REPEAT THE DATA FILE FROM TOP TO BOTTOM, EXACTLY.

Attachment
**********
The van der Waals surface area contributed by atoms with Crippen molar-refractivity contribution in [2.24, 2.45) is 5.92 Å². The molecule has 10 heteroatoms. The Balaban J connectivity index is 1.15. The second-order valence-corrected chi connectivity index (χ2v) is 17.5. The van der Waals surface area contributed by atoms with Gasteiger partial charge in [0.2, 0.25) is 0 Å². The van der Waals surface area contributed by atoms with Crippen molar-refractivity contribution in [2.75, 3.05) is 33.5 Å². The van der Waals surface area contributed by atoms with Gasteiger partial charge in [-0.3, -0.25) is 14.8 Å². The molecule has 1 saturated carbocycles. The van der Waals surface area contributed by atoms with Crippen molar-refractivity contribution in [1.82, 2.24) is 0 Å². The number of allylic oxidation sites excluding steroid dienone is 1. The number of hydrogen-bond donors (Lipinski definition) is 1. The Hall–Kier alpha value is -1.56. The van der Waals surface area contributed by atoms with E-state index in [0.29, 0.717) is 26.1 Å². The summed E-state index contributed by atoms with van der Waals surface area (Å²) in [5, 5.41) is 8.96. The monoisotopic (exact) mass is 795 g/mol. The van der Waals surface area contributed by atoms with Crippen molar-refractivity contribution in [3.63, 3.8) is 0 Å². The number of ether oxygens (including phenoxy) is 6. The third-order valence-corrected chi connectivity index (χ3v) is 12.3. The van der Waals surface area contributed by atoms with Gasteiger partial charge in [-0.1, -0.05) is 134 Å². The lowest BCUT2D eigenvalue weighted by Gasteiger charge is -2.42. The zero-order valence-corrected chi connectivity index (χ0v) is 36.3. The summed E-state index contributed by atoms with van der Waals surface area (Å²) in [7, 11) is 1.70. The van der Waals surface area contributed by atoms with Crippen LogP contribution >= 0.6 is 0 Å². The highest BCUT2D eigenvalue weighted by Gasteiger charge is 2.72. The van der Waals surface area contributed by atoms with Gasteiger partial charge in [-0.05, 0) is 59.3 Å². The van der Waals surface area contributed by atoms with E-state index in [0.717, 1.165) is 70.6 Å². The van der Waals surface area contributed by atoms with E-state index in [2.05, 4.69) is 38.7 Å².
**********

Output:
The van der Waals surface area contributed by atoms with Crippen molar-refractivity contribution in [2.24, 2.45) is 5.92 Å². The molecule has 10 heteroatoms. The Balaban J connectivity index is 1.15. The second-order valence-corrected chi connectivity index (χ2v) is 17.5. The van der Waals surface area contributed by atoms with Gasteiger partial charge in [0.2, 0.25) is 0 Å². The van der Waals surface area contributed by atoms with Crippen molar-refractivity contribution in [2.75, 3.05) is 33.5 Å². The van der Waals surface area contributed by atoms with Gasteiger partial charge in [-0.3, -0.25) is 14.8 Å². The molecule has 1 saturated carbocycles. The van der Waals surface area contributed by atoms with Crippen molar-refractivity contribution in [1.82, 2.24) is 0 Å². The number of allylic oxidation sites excluding steroid dienone is 1. The number of hydrogen-bond donors (Lipinski definition) is 1. The Hall–Kier alpha value is -1.56. The van der Waals surface area contributed by atoms with E-state index in [0.29, 0.717) is 26.1 Å². The summed E-state index contributed by atoms with van der Waals surface area (Å²) in [5, 5.41) is 8.96. The monoisotopic (exact) mass is 795 g/mol. The van der Waals surface area contributed by atoms with Crippen molar-refractivity contribution in [3.63, 3.8) is 0 Å². The number of ether oxygens (including phenoxy) is 6. The third-order valence-corrected chi connectivity index (χ3v) is 12.3. The van der Waals surface area contributed by atoms with Gasteiger partial charge in [-0.1, -0.05) is 134 Å². The lowest BCUT2D eigenvalue weighted by Gasteiger charge is -2.42. The zero-order valence-corrected chi connectivity index (χ0v) is 36.3. The summed E-state index contributed by atoms with van der Waals surface area (Å²) in [7, 11) is 1.70. The van der Waals surface area contributed by atoms with Crippen LogP contribution >= 0.6 is 0 Å². The highest BCUT2D eigenvalue weighted by Gasteiger charge is 2.72. The van der Waals surface area contributed by atoms with Gasteiger partial charge in [-0.05, 0) is 59.3 Å². The van der Waals surface area contributed by atoms with E-state index in [0.717, 1.165) is 70.6 Å². The van der Waals surface area contributed by atoms with E-state index in [2.05, 4.69) is 38.7 Å².